Impact of Arctic sea-ice retreat on zooplankton foraging behaviour and vertical carbon flux

Lead Research Organisation: University of St Andrews
Department Name: Biology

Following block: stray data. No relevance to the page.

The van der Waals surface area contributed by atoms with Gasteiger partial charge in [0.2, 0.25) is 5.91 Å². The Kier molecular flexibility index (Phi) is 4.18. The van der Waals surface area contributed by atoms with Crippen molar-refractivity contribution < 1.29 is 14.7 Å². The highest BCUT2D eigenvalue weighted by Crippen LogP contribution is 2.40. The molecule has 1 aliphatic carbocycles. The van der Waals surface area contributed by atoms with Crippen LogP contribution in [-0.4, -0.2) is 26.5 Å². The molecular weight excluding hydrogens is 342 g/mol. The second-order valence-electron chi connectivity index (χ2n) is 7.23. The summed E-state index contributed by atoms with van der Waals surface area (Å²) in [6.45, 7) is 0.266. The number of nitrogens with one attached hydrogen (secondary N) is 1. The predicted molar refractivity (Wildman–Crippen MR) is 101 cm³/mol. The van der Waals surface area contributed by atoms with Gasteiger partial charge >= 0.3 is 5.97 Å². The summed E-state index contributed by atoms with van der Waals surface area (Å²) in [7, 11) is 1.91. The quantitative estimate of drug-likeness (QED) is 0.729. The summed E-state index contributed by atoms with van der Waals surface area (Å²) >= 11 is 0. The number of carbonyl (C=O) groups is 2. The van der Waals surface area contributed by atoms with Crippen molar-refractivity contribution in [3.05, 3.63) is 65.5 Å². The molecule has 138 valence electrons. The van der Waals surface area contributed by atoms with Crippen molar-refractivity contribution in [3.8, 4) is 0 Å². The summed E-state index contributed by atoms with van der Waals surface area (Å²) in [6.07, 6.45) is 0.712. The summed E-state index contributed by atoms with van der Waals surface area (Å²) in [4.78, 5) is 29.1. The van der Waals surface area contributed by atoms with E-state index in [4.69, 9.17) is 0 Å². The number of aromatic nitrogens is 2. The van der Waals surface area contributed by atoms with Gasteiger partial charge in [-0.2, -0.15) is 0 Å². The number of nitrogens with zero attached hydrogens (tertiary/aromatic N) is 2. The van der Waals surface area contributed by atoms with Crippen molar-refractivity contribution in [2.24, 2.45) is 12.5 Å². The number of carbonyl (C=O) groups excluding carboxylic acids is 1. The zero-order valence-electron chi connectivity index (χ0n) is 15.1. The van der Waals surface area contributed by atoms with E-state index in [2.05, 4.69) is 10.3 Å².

Diel vertical migration (DVM) by zooplankton is a prominent feature of many marine ecosystems. Animals move quickly tens to hundreds of meters vertically around dawn and dusk in migrations that comprise the most massive periodic shifts in biomass on Earth. The classical view is that DVM occurs as a trade off by individuals between food acquisition and predator avoidance. Herbivorous zooplankton move upwards to feed at night under the cover of darkness in the near-surface where primary production occurs but where the risk from visual predators is greatest. This upward/downward migration redistributes C fixed by photosynthesis near the surface to deeper waters, and may reduce the rate of atmospheric CO2 accumulation. In the open sea DVM periodicity varies with latitude and season as day length varies. The occurrence and amplitude may also vary as a function of light intensity, resulting in unusual patterns at high latitudes during continuous daylight. Sea ice cover impacts underlying waters physically (eg shading) and biologically (eg reducing photosynthesis and excluding surface diving predator) and so may impact zooplankton abundance/behaviour. However, due to major logistic difficulties associated with sampling under ice, little is known about the behaviour of plankton there. Sea ice in the Arctic is already reducing, and the rate of loss is predicted to increase in the coming years as a consequence of climatic warming. There may be no summer sea ice in the Arctic by 2030. The loss of ice may well change the behaviour of plankton and impact significantly on C cycling in the region. Furthermore, most ice will be lost initially around the Arctic rim, over the shallow coastal seas where fisheries production is greatest: understanding consequences to zooplankton will also be vital if predictions on the effect of plankton-dependent fish species are to be made. We propose taking advantage of moorings (scientific instruments suspended in mid water on floats anchored to the seabed) already in place (supported by 'Oceans 2025' and the Norwegian Research Council) in ice-free and seasonally ice-covered fjords at Svalbard (c. 80 deg N in the Atlantic) to explore zooplankton behaviour year-round in these contrasting environments. The moorings are equipped with acoustic Doppler current profilers (ADCPs) that can track plankton migrations, sediment traps that collect plankton and their fecal matter, and temperature and salinity probes to monitor watercolumn physical properties. Any apparent differences between sites will give useful insights into how ice loss may affect the marine ecology of this sensitive region, and will help to predict future changes in presently ice-covered locations following ice retreat. This work fits with Oceans 2025 Strategic Objective 13 'Arctic Shelf Time Series'. Data will be explored in a model framework that will tell us how much fecal pellet production by zooplankton is exported to depth through the process of satiation sinking i.e. feeding at the surface and sinking into the ocean interior to digest, which can occur many times over the day and night. When this behaviour is absent most fecal pellets will remain in the surface layers and be recycled. Where zooplankton perform satiation sinking however, the amount of C particles sequestered in the ocean interior may be increased by 10-25%. The presence of ice and also of continuous light is likely to affect satiation sinking, and we will gauge what effect these factors have on carbon sequestration. We have considerable experience working on plankton migrations and on sea-ice systems. Our collaborative efforts here have the potential to provide much added value to already-funded mooring deployments, and to lead to an improved capacity to predict ecosystem consequences of change in the Arctic. The project will strengthen collaborations between UK institutions and other European/Scandinavian organisations working in Svalbard and in the wider Arctic.